To improve performance you need to measure it
Those agencies that want to upgrade and improve their contact centers may first want to look at the way they measure performance in those centers. Getting an accurate picture of how well they are doing was important even when voice and, perhaps, e-mail were the only ways of doing things. These days, given the growing complexity of the contact center environment, it’s imperative.
In the short term, said Keith Dawson, contract center analyst at Ovum Research, government contact centers should focus on getting a better understanding of three aspects of their operations: process flows, call flows and customer touch points. This will provide them with insights into what customers are looking for when they first call the contact center, and it will provide a gauge of whether the center has all the necessary resources to handle those calls efficiently.
In the long term, government contact centers need to make sure they are keeping tabs on developments in the various channels through which people will be able to access contact centers.
“There are a lot of choices [agency contact centers] will have to make to meet their constituents’ demands, even with the current budget problems in government,” Dawson said. “That requires them to come up with better ways of getting customer feedback, which at least in the private sector is a constant.”
In government, however, it’s been as struggle. In a 2006 report, the Government Accountability Office (GAO) baldy stated that “There is no government wide guidance or standards for operating contact centers…..and few agencies use a full slate of recommended accuracy related oversight measures.”
Three years later, in a white paper aimed at the new Obama administration, the Government Contact Center Council (G3C) complained that there was still a lack of even minimal government-wide standards for measuring customer satisfaction and service delivery.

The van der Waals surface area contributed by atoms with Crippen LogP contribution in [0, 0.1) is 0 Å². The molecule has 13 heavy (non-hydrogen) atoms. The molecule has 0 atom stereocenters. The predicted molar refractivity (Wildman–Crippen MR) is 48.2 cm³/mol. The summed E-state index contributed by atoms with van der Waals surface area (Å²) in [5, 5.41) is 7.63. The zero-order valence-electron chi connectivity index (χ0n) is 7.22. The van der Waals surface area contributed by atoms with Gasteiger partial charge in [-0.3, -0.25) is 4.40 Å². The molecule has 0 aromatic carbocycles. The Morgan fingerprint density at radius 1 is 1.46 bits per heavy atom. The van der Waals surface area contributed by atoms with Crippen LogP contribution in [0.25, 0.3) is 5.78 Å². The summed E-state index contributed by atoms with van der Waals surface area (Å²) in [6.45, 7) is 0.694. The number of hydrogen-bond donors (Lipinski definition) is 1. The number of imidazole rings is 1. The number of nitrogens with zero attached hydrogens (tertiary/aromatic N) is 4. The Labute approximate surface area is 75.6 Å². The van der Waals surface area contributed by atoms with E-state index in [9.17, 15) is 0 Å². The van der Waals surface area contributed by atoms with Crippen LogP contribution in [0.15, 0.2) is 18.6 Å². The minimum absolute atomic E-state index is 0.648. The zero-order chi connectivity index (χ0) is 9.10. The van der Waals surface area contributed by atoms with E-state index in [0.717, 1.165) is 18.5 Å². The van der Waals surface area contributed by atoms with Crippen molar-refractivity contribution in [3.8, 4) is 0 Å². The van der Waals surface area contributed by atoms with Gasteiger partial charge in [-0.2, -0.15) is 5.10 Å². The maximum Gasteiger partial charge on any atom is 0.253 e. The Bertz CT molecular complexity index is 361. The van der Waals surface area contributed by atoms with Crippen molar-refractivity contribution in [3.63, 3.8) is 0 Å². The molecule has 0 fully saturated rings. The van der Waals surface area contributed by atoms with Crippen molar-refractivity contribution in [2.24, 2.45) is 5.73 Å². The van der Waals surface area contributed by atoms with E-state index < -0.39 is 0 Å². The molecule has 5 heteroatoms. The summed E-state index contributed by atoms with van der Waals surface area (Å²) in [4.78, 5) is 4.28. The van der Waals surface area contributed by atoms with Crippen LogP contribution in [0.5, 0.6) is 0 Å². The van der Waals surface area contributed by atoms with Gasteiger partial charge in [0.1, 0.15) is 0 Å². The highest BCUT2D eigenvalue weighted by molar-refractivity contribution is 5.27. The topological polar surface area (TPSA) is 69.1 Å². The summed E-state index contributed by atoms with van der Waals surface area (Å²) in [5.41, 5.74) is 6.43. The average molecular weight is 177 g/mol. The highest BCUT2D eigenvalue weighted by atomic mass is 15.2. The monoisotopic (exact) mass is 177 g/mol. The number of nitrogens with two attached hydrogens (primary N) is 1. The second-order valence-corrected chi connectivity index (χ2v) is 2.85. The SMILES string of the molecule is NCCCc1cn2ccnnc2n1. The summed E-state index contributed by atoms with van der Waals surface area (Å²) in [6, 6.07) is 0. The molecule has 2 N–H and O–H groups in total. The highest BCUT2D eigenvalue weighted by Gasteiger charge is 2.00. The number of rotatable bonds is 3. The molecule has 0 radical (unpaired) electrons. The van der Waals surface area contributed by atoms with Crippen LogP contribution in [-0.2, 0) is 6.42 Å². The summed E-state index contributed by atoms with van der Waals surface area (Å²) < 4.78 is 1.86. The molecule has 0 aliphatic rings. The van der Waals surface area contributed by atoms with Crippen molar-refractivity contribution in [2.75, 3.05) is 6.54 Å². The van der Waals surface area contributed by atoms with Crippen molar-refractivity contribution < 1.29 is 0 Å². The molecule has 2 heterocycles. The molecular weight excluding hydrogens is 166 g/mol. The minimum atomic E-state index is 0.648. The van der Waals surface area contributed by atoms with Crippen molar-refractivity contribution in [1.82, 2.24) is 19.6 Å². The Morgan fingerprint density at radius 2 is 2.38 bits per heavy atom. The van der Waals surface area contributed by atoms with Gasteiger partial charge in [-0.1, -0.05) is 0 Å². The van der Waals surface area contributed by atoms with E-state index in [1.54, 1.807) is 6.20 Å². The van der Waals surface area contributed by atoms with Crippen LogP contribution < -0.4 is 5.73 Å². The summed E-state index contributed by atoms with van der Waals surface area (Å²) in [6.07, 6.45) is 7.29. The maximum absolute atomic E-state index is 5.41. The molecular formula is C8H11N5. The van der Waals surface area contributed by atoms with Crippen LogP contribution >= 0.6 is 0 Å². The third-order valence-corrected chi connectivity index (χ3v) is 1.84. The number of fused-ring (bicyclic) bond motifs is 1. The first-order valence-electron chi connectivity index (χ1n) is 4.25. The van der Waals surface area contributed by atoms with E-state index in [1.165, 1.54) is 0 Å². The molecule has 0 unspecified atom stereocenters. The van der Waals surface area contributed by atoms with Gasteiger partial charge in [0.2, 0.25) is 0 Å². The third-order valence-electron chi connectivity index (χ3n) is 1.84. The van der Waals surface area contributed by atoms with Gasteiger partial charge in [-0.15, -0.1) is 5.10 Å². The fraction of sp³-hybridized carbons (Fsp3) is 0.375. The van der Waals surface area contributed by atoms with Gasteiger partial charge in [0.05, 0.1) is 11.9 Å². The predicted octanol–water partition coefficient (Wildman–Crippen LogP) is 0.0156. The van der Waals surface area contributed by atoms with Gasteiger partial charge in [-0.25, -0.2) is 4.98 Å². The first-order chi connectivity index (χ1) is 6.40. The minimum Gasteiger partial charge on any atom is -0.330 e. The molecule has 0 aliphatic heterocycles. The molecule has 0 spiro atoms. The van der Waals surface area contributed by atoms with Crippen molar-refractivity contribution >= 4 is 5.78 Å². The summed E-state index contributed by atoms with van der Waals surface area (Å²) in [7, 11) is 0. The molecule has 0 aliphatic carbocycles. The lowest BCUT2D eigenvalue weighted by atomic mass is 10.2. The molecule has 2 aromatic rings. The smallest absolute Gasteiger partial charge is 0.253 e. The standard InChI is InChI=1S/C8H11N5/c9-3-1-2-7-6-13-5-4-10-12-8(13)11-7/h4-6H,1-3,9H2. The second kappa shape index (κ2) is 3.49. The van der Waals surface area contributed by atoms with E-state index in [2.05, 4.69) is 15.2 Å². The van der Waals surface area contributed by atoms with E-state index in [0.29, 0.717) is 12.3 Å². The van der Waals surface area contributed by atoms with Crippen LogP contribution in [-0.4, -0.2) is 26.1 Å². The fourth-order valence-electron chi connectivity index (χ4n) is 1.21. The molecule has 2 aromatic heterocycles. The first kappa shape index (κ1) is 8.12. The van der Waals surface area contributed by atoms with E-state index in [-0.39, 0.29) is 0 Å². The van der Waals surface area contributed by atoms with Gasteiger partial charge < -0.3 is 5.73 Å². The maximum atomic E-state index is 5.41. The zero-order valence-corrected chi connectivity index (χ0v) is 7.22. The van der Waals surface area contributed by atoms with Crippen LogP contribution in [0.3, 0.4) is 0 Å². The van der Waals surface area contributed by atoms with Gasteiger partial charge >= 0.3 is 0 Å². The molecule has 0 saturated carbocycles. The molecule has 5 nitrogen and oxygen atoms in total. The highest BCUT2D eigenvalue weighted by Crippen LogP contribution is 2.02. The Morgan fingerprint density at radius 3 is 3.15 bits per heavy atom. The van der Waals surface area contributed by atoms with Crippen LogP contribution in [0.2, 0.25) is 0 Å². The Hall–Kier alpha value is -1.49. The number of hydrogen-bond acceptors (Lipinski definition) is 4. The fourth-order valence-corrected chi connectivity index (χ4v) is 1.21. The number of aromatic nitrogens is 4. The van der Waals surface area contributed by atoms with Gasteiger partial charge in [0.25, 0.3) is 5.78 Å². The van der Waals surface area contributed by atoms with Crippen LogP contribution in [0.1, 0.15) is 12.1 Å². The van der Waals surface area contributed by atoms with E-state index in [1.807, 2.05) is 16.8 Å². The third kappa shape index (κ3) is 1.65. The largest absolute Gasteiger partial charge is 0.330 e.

That might be changing, however. Individual agencies certainly are trying to improve on performance measures, while legislation now pending in the Senate would force government wide improvements. The Government Customer Service Improvement Act of 2013, a bipartisan measure in both chambers, would force agencies to adopt meaningful performance measures. The House passed it by unanimous consent at the end of July.
“For companies operating in the private sector, bad customer service means reduced profits and the risk of failure,” said Sen. Ron Johnson (R-WI), a co-author of the Senate bill along with Sen. Mark Warner (D-VA). “While federal agencies don’t face that pressure, this bipartisan measure requires the development of customer service standards and performance measures at each agency.”
A fiscal 2011 survey of federal contact centers by GSA looked at a variety of key quantitative and qualitative performance indicators that centers could be using. The quantitative measures included such things as service level, average speed of answer and call abandonment rates, as well as agency busy rates, average talk time and e-mail turnaround time.
Qualitative methods included obtaining caller comments and direct feedback on customer service along with such things as call monitoring, quality assurance monitoring, a monthly review of incidents and contract performance indicators, and using the American Customer Satisfaction Index survey.
It’s important that agencies don’t just stop at customer satisfaction surveys, or even with key performance indicators, said Tonya Beres, contact center specialist at the GSA, and co-chair of the G3C. They also need to work what they find into a formal process for improvement.
“They need to look at data every time they come out and incorporate that feedback into the business process,” she said. “They need a way to take that through to the Web site, to the people who create email forms, and others. It’s up to us as contact center managers to let these other people in the organization know the value [of this data].”
The problem with contact center statistics is that they most often come after the fact, said Ron Woody, senior solution architect for Xerox Federal Services. If agencies aren’t comparing them with user demographics and using them to help improve the contact center performance, “then they’re not that useful,” said Woody.
“They need to be taking the information they are getting and use effective analytics to show them how [contact centers] are reacting day-to-day,” he said. “Then they can start using what they get from that, together with what they know about the demographics, to move forward.”